I have been thinking an awful lot lately about Mormonism, how to explain it, what it is in the grand scheme of things. I think the most difficult questions surround what the LDS call the Spirit. Nothing is ostensibly more important to Mormons than the Spirit. Feeling the Spirit is the central experience of Mormonism. It is enshrined as THE only legitimate tool for conversion, it held up as the guide for every decision in life, and is considered the driving force behind the Church and its mission.
When I was an LDS missionary in California, I participated in the conversion of about two dozen people. Some of these conversions had an absolutely magical quality to them. I saw dramatic personality transformations. Over and over again, I felt an overwhelming emotional and spiritual response from those I was teaching. It was like falling in love– an experience equally filled with magic. It seemed that those I was teaching, my companions, and others involved felt something very real and very similar. The Spirit would seem to fill the room like a thick mist. It was gripping and energizing. The peculiarity and reality of the experiences were unmistakable. These feelings convinced me of an unseen world and they were the bedrock of my belief in the Church and in Christianity.
Like the converts I taught, most Mormons I know will generally point to experiences with the Spirit as the key reason they are committed believers in the Church.
Perhaps, when the Spirit is taken seriously, it removes doubt by killing the questions. Conceptual and historical inconsistencies can be quite easily smoothed over in the face of a powerful physical/emotional/intellectual experiences. What is hazy and conceptual gives way to the concrete. It can be very disruptive, profound experiences with the Spirit cleared the way for Mormons to reject the most sacred of social and religious traditions. When you feel something unseen, powerful, and un-explainable, that can be pretty consistently invoked by attending church, prayer, or reading scripture, it’s much easier to accept historical or scientific absurdities or to reject established traditions that have far less impact on life.
The phenomenon of the Spirit presents challenges to both believers in religion and atheists alike. What is happening when people have such experiences. Are they the same in nature as the experiences of other Christians, how are they different, what is the cause of the difference. What I have yet to see is a satisfying explanation of the Spirit from a non-Mormon or Mormon source that encompasses the experiences of those inside and outside Mormonism. Maybe there is not enough of a conceptual framework to adequately talk about these issues. But, regardless, I think coming to terms with these phenomena is critical to explaining Mormonism, religion, and the diversity of religious experience. I think that is, perhaps, the most important barrier between Mormons and other Christians, but I rarely see any analysis from either side that explains the similarities and differences in core Spiritual experiences.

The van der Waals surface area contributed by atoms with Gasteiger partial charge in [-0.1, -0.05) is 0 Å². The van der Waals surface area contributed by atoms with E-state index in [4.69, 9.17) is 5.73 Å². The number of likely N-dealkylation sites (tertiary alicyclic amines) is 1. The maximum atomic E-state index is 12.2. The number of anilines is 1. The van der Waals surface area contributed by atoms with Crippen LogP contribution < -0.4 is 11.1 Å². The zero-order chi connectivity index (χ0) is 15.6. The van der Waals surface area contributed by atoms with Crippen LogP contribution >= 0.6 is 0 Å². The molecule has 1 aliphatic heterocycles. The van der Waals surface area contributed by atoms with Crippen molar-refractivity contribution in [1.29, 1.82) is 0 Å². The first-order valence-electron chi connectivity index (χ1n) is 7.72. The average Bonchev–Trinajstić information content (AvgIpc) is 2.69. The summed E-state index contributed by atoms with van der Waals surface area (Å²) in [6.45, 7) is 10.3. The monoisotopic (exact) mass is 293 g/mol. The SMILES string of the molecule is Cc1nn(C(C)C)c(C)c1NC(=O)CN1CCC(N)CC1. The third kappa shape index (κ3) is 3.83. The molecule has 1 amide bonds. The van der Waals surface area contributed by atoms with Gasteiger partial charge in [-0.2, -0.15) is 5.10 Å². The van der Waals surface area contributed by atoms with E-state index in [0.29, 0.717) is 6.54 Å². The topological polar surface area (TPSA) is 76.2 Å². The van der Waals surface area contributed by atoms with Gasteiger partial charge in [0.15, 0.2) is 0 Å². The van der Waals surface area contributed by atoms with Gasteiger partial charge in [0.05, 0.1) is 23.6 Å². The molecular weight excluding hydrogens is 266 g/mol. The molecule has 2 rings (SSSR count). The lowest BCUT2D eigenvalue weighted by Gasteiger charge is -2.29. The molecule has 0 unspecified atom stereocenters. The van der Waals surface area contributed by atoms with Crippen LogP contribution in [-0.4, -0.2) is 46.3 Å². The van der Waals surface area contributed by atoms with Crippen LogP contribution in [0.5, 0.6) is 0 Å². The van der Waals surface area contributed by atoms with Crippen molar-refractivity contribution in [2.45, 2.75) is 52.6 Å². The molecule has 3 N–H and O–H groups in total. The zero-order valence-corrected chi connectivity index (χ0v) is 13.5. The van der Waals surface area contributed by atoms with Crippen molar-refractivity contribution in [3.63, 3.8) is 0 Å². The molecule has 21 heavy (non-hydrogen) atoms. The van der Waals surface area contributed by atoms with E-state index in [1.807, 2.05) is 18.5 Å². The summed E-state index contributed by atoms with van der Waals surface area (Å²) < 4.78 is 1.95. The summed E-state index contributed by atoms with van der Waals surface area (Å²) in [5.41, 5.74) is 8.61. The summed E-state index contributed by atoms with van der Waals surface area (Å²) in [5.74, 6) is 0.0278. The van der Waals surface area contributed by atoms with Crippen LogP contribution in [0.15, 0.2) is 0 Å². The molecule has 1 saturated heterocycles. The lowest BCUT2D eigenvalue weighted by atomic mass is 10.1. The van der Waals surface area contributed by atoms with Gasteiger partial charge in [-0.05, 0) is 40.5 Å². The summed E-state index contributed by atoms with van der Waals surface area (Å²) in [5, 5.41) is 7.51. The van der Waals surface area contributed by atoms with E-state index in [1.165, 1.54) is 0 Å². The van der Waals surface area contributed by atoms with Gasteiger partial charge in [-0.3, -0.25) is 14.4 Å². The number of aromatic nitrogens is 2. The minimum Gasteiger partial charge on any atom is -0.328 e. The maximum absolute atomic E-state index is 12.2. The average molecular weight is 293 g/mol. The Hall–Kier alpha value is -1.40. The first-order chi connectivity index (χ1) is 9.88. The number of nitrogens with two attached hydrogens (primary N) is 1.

So. . . if anybody has thoughts on this, I would appreciate them.
My gut says the good feelings are from the evil one. If he can keep Mormons feeling good about their faith, he can keep them from getting properly baptized; possibly keeping them from heaven.
Kathy, this seems like the standard response. But is your gut more trustworthy than the Mormons’ good feelings?
My experiences with the Spirit never felt evil nor motivated me to do anything bad. I have seen people do very confused things motivated by their spiritual experiences, but have never seen anything I would call evil.
Mormon Christians and non-Mormon Christians have the same Spirit. They are one in the Spirit. There is only one Spirit in the universe that can put lasting joy, peace, love, revelation of who God is, strength to do right, etc., in the heart of humankind.
It can become clear to anyone who is led by this wonderful Spirit of the Father, whom we share in through faith in his Son, that the fruit of the Spirit is found in Mormons who follow Jesus.
I believe you know that, Jared!
Jared, my bigger point was the keeping people from baptism/salvation. The devil often comes as an angel of light. What better way to deceive people then to give them some warm fuzzies so they think they’re okay, but in reality the devil’s laughing because he’s got your soul.
How can you tell if it is the Devil that is making you strive to devote your life to Christ? (vs. the Holy Spirit)
We know from Holy Scripture that the devil is cunning and can show up “as an angel of light”.
So we cannot trust in our experiences. God gave us feelings and there is a lot of good that comes from our feelings…as well as bad.
But we can never trust in those feelings. They may be of the devil and their purpose to lead back into ‘the self’…and away from the finished work of Christ on the cross for sinners.
That is why we look to the external Word of promise, that comes to us from outside of ourselves…no matter what we say, do, think, or feel.
What is the external Word of promise?
The Word, itself. “Your sins are forgiven for Jesus’ sake”. In preaching and teaching (in our ears)…and in the waters of Baptism (returned to, reflected upon) daily…and in the bread and the wine. Physical, tangible means that the cross is brought to bear in our lives at a certain point or points in our personal history.
The cross is actually ‘done to us’, in them.